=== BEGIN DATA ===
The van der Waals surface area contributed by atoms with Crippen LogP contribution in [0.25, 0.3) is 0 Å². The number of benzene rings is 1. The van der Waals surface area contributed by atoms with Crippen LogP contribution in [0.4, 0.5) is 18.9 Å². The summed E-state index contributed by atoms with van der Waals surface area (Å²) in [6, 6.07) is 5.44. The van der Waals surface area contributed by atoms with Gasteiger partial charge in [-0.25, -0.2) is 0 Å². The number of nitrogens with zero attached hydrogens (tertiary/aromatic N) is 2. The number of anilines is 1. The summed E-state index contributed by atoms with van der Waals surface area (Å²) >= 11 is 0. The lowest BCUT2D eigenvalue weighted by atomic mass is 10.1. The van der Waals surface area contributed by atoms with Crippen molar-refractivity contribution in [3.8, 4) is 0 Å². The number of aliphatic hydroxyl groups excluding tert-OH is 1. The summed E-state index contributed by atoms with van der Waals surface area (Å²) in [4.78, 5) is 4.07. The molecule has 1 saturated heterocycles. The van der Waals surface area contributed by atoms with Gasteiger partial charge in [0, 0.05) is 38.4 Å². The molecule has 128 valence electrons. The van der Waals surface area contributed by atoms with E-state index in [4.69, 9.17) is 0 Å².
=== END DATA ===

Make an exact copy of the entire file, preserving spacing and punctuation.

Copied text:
The van der Waals surface area contributed by atoms with Crippen LogP contribution in [0.25, 0.3) is 0 Å². The number of benzene rings is 1. The van der Waals surface area contributed by atoms with Crippen LogP contribution in [0.4, 0.5) is 18.9 Å². The summed E-state index contributed by atoms with van der Waals surface area (Å²) in [6, 6.07) is 5.44. The van der Waals surface area contributed by atoms with Gasteiger partial charge in [-0.25, -0.2) is 0 Å². The number of nitrogens with zero attached hydrogens (tertiary/aromatic N) is 2. The number of anilines is 1. The summed E-state index contributed by atoms with van der Waals surface area (Å²) >= 11 is 0. The lowest BCUT2D eigenvalue weighted by atomic mass is 10.1. The van der Waals surface area contributed by atoms with Crippen molar-refractivity contribution in [3.8, 4) is 0 Å². The number of aliphatic hydroxyl groups excluding tert-OH is 1. The summed E-state index contributed by atoms with van der Waals surface area (Å²) in [4.78, 5) is 4.07. The molecule has 1 saturated heterocycles. The van der Waals surface area contributed by atoms with Gasteiger partial charge in [0, 0.05) is 38.4 Å². The molecule has 128 valence electrons. The van der Waals surface area contributed by atoms with E-state index in [4.69, 9.17) is 0 Å².